I used to never listen to a book twice but this time I kind of had to – I volunteered to be Question Maestro at 4_Mystery_Addicts and needed to refresh my memory. I remember the broad basics and that I enjoyed it but I read it in July! (See Norwegian by Night.) But to ask discussion-prompting questions review is needed.
And I’m wow’ed by how much I missed – or how much more there is in the book than what I got. But I really should not be surprised. Quite often in good books a plot line will garner our attention on the first reading, while the underlying themes and ideas will be hidden for a second read. I do this fairly often – just not with crime books but crime books with literary themes have a very difficult time succeeding and I don’t think Norwegian by Night quite makes the cut.
Sheldon is a survivor of many things – of the Holocaust, the Korean War, his son’s death, his wife’s death and his own retirement. Now he’s been transplanted to Oslo by his granddaughter and her husband. All this and his memory is going – or should I say his memory is coming back and leading him into the past more and more – away from the present. Sheldon’s mind is full of intertwined memories and visions and ghosts.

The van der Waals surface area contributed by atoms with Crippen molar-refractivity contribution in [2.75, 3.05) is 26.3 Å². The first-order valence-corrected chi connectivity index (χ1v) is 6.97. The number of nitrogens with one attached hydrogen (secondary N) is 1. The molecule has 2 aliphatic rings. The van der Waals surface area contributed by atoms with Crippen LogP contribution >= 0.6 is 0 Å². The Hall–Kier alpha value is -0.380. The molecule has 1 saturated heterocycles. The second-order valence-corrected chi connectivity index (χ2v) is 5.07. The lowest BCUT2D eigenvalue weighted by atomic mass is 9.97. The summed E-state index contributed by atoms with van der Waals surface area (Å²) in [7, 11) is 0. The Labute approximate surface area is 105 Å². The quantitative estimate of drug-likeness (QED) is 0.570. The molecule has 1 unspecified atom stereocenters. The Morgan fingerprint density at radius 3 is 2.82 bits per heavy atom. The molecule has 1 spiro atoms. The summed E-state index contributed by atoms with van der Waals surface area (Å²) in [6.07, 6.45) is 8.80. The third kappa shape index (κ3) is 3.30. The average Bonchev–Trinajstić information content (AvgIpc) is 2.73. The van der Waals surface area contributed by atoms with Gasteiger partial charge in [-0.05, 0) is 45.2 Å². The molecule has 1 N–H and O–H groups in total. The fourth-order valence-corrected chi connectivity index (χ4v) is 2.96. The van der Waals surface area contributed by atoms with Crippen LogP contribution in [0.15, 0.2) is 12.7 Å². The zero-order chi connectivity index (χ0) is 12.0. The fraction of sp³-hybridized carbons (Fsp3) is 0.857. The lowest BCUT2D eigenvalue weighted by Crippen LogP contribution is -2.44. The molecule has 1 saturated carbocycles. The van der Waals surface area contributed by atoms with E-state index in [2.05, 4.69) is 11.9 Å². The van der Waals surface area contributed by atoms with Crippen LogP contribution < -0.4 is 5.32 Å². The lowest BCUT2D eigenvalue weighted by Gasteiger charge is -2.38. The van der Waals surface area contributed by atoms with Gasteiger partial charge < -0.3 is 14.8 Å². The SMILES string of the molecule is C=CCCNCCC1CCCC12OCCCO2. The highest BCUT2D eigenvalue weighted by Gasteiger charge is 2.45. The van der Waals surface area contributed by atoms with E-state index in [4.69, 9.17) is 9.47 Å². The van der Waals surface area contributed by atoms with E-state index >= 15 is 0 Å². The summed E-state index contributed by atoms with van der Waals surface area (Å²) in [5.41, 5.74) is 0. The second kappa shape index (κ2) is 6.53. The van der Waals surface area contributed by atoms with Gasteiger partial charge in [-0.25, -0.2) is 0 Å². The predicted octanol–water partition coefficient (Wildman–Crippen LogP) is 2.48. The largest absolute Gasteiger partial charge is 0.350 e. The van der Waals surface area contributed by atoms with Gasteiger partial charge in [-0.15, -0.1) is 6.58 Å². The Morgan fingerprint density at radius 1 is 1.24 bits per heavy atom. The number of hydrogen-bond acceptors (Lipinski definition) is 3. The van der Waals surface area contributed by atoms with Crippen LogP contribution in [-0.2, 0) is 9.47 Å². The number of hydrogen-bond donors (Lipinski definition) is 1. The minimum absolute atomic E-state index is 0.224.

So based on his confusion and his memories, after the woman who lives upstairs is shot while Sheldon and her son hide in the closet of Sheldon’s flat, he runs with the child. As they run and hide for the next four days memories and visions and ghosts haunt him. Still, he manages to evade the police as well as the gang who shot the boy’s mother.
Enver, the father of the boy and killer of the boy’s mother, is also plagued by memories of war – the war in Kosovo.
Is the structure indicative of Sheldon’s mind? Is it alternating and digressive for a reason? Or was Miller just not up to the job of writing this type of novel with memories and heavy plot action both. This is a debut novel and it shows. The frame story is a plot-based crime tale, but the back-stories take over preventing a good pace. I think Miller just tried to do too much in one book.